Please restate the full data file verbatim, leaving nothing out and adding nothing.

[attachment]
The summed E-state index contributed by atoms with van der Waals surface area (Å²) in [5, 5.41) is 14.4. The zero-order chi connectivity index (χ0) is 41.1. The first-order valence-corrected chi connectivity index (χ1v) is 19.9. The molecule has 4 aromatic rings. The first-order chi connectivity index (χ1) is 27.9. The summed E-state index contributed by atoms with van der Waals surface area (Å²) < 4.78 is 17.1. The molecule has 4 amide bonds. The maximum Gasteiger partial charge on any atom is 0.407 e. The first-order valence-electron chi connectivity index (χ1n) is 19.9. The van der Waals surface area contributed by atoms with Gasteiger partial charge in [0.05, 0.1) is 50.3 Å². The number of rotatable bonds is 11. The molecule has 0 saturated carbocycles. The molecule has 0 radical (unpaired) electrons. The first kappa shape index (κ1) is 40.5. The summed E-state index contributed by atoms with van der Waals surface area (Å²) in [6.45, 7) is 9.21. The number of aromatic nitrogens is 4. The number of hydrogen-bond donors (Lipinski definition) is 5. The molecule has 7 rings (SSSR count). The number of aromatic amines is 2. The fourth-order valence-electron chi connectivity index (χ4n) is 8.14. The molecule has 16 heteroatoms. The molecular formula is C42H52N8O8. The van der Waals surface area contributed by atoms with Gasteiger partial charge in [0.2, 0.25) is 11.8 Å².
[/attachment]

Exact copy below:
The summed E-state index contributed by atoms with van der Waals surface area (Å²) in [5, 5.41) is 14.4. The zero-order chi connectivity index (χ0) is 41.1. The first-order valence-corrected chi connectivity index (χ1v) is 19.9. The molecule has 4 aromatic rings. The first-order chi connectivity index (χ1) is 27.9. The summed E-state index contributed by atoms with van der Waals surface area (Å²) < 4.78 is 17.1. The molecule has 4 amide bonds. The maximum Gasteiger partial charge on any atom is 0.407 e. The first-order valence-electron chi connectivity index (χ1n) is 19.9. The van der Waals surface area contributed by atoms with Gasteiger partial charge in [0.05, 0.1) is 50.3 Å². The number of rotatable bonds is 11. The molecule has 0 saturated carbocycles. The molecule has 0 radical (unpaired) electrons. The first kappa shape index (κ1) is 40.5. The summed E-state index contributed by atoms with van der Waals surface area (Å²) in [6.45, 7) is 9.21. The number of aromatic nitrogens is 4. The number of hydrogen-bond donors (Lipinski definition) is 5. The molecule has 7 rings (SSSR count). The number of aromatic amines is 2. The fourth-order valence-electron chi connectivity index (χ4n) is 8.14. The molecule has 16 heteroatoms. The molecular formula is C42H52N8O8. The van der Waals surface area contributed by atoms with Gasteiger partial charge in [0.2, 0.25) is 11.8 Å².